Afghan President Calls for Reconciliation with Taliban - Afghan President Hamid Karzai has renewed his call for Taliban militants to stop fighting his government and accept Afghan law. During a news conference in Kabul Sunday, Mr. Karzai urged Taliban members to work for peace. The president spoke three days after he and Western allies agreed to a comprehensive program aimed at providing former Taliban fighters with jobs and housing in exchange for renouncing extremism. (READ MORE)

Hamid Karzai fails Taliban who gave up arms - The room the Taliban commander Mullah Mohammad now calls home, after bringing his 21 fighters to join the Afghan government’s reintegration programme earlier this month, is barely more comfortable than the mountain redoubt he left. He sits on a thin mat and leans against the wall, his skin dark and weathered, facing the battered Kalashnikovs and a vintage Russian mortar launcher he surrendered in return for promises of money, jobs and land for him and his men. (READ MORE)

Taliban denies reports that leaders met with U.N. envoy - The Taliban on Saturday denied meeting with the United Nations' special representative in Afghanistan and vowed to persist in its war "against the invaders." The denial came in response to news reports that Kai Eide, the outgoing U.N. envoy, held a meeting in Dubai, in the United Arab Emirates, this month with members of the Taliban leadership. (READ MORE)

Kazakh official warns against quitting Afghanistan - When Kazakhstan's foreign minister, Kanat Saudabayev, begins a five-day U.S. visit in Washington on Monday, one of the main topics of discussion is likely to be a proposal to hold a summit meeting of the Organization for Security and Co-operation in Europe. (READ MORE)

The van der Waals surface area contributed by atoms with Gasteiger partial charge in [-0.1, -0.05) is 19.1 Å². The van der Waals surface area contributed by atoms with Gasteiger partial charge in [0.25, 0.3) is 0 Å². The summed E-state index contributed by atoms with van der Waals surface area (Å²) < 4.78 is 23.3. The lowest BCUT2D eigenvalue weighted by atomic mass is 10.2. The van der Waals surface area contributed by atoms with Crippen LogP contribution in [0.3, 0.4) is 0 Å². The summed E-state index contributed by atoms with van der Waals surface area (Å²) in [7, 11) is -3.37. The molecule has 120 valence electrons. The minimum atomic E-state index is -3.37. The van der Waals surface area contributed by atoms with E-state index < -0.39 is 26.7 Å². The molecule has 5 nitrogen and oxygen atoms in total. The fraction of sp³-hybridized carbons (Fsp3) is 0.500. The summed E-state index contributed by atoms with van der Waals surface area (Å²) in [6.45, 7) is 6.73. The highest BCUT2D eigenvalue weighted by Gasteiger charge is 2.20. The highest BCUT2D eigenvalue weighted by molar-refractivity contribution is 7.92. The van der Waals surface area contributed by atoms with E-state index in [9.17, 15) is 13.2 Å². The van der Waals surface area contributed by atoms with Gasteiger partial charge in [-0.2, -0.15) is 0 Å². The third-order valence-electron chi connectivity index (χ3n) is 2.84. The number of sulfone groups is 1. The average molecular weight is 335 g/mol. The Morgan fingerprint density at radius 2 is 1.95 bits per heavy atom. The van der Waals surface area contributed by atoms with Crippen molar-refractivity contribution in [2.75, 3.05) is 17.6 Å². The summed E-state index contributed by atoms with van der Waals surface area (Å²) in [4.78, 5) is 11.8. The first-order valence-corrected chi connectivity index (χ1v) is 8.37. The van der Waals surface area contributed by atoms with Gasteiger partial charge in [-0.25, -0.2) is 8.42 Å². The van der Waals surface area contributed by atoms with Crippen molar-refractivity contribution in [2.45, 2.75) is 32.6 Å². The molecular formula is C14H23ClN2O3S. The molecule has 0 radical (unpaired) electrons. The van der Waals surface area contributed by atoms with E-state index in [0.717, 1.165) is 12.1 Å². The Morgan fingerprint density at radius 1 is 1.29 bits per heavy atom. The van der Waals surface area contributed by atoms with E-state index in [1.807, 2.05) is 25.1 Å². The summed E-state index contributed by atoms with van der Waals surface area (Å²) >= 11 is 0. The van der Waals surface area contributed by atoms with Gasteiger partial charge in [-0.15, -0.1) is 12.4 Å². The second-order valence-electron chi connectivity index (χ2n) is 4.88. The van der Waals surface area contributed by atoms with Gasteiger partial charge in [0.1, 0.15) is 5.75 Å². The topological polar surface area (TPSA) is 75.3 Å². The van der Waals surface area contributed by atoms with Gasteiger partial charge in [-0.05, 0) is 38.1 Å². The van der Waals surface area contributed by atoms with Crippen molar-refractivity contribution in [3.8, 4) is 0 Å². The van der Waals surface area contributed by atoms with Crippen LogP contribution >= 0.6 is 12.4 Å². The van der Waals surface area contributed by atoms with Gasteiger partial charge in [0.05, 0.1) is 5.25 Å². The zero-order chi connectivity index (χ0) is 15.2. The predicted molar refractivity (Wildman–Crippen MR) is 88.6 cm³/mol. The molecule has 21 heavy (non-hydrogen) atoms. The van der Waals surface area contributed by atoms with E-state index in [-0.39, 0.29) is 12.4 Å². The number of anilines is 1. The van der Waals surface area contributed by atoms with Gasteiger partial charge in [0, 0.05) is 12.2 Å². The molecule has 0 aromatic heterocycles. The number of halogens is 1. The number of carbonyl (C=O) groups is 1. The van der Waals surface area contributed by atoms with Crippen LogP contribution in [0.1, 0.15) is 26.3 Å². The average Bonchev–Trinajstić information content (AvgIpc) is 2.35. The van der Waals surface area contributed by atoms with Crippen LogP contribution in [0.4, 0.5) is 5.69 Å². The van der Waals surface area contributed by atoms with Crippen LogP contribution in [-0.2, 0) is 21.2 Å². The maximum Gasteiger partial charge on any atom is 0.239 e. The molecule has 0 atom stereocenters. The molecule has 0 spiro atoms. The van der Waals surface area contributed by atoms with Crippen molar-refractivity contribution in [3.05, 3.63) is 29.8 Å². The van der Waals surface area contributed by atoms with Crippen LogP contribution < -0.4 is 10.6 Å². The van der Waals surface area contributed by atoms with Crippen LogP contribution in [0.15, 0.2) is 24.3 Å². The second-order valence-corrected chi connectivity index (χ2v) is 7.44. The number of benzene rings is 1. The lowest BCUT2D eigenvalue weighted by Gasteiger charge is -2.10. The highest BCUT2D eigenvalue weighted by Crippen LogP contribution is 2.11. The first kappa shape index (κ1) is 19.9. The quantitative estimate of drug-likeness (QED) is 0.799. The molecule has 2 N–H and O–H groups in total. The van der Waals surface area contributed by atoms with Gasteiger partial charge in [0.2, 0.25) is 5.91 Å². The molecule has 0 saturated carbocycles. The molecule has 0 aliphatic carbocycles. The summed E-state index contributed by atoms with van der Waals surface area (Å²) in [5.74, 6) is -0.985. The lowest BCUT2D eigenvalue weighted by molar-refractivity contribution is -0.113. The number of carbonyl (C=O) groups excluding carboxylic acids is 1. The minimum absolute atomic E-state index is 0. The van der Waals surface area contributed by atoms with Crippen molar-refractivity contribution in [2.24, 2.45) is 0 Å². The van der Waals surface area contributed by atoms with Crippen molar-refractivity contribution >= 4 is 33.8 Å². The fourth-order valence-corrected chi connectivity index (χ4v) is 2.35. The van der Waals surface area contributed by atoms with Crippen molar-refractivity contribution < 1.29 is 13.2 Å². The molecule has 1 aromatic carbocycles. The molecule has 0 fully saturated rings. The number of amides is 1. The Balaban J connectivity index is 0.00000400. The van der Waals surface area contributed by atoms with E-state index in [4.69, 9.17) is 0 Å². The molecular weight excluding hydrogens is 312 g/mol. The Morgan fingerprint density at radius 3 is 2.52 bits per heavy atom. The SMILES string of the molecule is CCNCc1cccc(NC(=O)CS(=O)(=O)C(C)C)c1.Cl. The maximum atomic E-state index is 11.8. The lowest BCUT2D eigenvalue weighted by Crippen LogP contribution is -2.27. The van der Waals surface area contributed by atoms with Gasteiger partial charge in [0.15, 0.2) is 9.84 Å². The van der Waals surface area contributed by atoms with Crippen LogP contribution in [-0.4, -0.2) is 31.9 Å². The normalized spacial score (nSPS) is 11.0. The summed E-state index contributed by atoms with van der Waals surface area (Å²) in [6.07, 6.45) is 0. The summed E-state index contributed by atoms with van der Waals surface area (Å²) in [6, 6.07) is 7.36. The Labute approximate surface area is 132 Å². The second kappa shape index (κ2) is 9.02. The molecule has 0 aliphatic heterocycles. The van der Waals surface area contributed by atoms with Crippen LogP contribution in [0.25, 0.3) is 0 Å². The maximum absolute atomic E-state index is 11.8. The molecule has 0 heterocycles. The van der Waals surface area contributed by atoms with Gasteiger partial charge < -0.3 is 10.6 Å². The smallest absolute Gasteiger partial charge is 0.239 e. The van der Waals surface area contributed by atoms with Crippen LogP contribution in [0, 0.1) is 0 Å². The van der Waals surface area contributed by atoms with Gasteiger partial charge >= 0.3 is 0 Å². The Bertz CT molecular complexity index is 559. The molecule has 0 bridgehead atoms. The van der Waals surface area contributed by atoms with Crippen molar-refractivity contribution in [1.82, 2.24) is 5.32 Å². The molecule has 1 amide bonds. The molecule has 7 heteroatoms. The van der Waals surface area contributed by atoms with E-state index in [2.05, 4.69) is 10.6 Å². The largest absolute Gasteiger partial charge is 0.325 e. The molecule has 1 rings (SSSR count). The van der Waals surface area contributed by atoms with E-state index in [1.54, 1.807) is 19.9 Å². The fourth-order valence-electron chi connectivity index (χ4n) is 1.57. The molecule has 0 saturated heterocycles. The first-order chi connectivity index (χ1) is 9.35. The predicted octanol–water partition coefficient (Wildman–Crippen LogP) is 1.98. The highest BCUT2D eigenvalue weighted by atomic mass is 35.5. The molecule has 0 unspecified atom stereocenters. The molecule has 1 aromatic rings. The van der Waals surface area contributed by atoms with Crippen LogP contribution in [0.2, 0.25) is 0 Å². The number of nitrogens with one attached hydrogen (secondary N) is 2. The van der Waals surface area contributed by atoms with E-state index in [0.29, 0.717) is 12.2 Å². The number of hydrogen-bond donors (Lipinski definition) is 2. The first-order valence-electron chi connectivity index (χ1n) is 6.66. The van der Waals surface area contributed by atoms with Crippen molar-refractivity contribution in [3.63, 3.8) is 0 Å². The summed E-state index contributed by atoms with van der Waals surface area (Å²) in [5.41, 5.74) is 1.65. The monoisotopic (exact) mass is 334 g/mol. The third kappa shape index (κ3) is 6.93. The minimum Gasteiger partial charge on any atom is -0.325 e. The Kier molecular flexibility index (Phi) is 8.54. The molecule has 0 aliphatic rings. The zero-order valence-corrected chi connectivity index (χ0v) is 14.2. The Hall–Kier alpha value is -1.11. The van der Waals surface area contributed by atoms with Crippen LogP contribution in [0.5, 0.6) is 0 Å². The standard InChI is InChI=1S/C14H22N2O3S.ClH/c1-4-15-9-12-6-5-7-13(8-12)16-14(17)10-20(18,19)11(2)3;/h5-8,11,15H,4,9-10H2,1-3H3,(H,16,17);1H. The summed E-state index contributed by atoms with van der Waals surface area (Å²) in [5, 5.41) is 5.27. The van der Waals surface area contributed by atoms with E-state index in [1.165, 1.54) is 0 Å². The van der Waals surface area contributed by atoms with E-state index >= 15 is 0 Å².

Pakistani Taliban Leader Is Reported Dead - Pakistani and American officials said Sunday that they were increasingly convinced that the leader of the Pakistani Taliban, Hakimullah Mehsud, Pakistan’s chief domestic enemy and the man behind the suicide attack on a C.I.A. base in Afghanistan in December, had died from wounds sustained in a drone strike. (READ MORE)

Pakistan Army Investigates Report Mehsud is Dead, Taliban Denies Report - The Pakistani army said Sunday it is investigating reports that Pakistani Taliban leader Hakimullah Mehsud died from injuries sustained in a U.S. drone missile strike in mid-January. The army's announcement followed a report on Pakistani state television that Mehsud had died and has been buried. (READ MORE)

Afghanistan's corruption poses dilemma for U.S. military - The meeting in a muggy tent at Kandahar Airfield was dragging on when a lieutenant colonel with the Army Corps of Engineers broke in with an uncomfortable question. "I'm not sure how to put this," he told some 40 American soldiers and civilians gathered here two weeks ago in the heart of Taliban territory. (READ MORE)

Thirty Days Through Afghanistan Project, Web Site Announced - The ISAF Joint Command announced a new web site today to support a public affairs project titled "30 Days Through Afghanistan." The web-based project kicks off Feb. 8 and aims to bring the people, the mission and the experiences of ISAF's 44 participating nations to a worldwide audience through the eyes of U.S Air Force Technical Sgts. Nathan Gallahan and Kenneth Raimondi. (READ MORE)

Afghan Civilian Turns in Cache of Explosives - An Afghan civilian turned in a cache of explosives to ISAF forces in the Badghis province this morning. The cache consisted of more than 70, 82mm mortar grenades and two, 82mm recoilless rocket projectiles. Since September, more than 252,000€ ($350,000) in cash rewards has been paid to Afghans for turning in weapons or for providing tips leading to the recovery of weapons. (READ MORE)

IJC Operational Update, Feb. 1 - An Afghan-international security force searched a compound in the town of Chahar Bagh, in the Nahr-e-Saraj District of Kandahar last night and detained several suspected insurgents. In Khowst province last night, a joint security force searched a series of compounds south of the village of Goldar, in the Sabari district and detained several insurgents. (READ MORE)